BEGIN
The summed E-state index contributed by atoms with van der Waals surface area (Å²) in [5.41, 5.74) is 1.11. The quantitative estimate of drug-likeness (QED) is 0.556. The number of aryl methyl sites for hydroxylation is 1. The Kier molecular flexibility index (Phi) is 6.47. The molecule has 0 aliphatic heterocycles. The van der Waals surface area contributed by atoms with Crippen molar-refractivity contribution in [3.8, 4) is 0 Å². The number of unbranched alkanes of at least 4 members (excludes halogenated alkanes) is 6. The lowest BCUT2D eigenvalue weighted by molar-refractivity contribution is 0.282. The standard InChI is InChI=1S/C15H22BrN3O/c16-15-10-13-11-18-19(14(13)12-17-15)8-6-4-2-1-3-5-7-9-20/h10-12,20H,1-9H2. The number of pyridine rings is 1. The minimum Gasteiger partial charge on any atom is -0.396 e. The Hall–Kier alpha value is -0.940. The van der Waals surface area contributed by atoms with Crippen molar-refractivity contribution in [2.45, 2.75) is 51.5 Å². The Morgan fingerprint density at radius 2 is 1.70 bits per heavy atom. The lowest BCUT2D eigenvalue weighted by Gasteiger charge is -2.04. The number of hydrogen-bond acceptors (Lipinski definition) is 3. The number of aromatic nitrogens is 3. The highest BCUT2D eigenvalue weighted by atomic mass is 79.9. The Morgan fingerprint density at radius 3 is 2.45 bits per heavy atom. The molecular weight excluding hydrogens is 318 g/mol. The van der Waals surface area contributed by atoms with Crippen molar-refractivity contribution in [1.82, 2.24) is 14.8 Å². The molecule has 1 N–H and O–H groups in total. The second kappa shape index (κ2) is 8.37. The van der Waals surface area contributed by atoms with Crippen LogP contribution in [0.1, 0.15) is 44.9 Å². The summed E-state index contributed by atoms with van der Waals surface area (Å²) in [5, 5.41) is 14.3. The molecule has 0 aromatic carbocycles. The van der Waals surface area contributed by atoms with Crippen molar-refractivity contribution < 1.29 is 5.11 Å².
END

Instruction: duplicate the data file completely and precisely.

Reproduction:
The summed E-state index contributed by atoms with van der Waals surface area (Å²) in [5.41, 5.74) is 1.11. The quantitative estimate of drug-likeness (QED) is 0.556. The number of aryl methyl sites for hydroxylation is 1. The Kier molecular flexibility index (Phi) is 6.47. The molecule has 0 aliphatic heterocycles. The van der Waals surface area contributed by atoms with Crippen molar-refractivity contribution in [3.8, 4) is 0 Å². The number of unbranched alkanes of at least 4 members (excludes halogenated alkanes) is 6. The lowest BCUT2D eigenvalue weighted by molar-refractivity contribution is 0.282. The standard InChI is InChI=1S/C15H22BrN3O/c16-15-10-13-11-18-19(14(13)12-17-15)8-6-4-2-1-3-5-7-9-20/h10-12,20H,1-9H2. The number of pyridine rings is 1. The minimum Gasteiger partial charge on any atom is -0.396 e. The Hall–Kier alpha value is -0.940. The van der Waals surface area contributed by atoms with Crippen molar-refractivity contribution in [2.45, 2.75) is 51.5 Å². The Morgan fingerprint density at radius 2 is 1.70 bits per heavy atom. The lowest BCUT2D eigenvalue weighted by Gasteiger charge is -2.04. The number of hydrogen-bond acceptors (Lipinski definition) is 3. The number of aromatic nitrogens is 3. The highest BCUT2D eigenvalue weighted by atomic mass is 79.9. The Morgan fingerprint density at radius 3 is 2.45 bits per heavy atom. The molecular weight excluding hydrogens is 318 g/mol. The van der Waals surface area contributed by atoms with Crippen molar-refractivity contribution in [1.82, 2.24) is 14.8 Å². The molecule has 1 N–H and O–H groups in total. The second kappa shape index (κ2) is 8.37. The van der Waals surface area contributed by atoms with Crippen LogP contribution in [0.1, 0.15) is 44.9 Å². The summed E-state index contributed by atoms with van der Waals surface area (Å²) in [5, 5.41) is 14.3. The molecule has 0 aromatic carbocycles. The van der Waals surface area contributed by atoms with Crippen molar-refractivity contribution < 1.29 is 5.11 Å².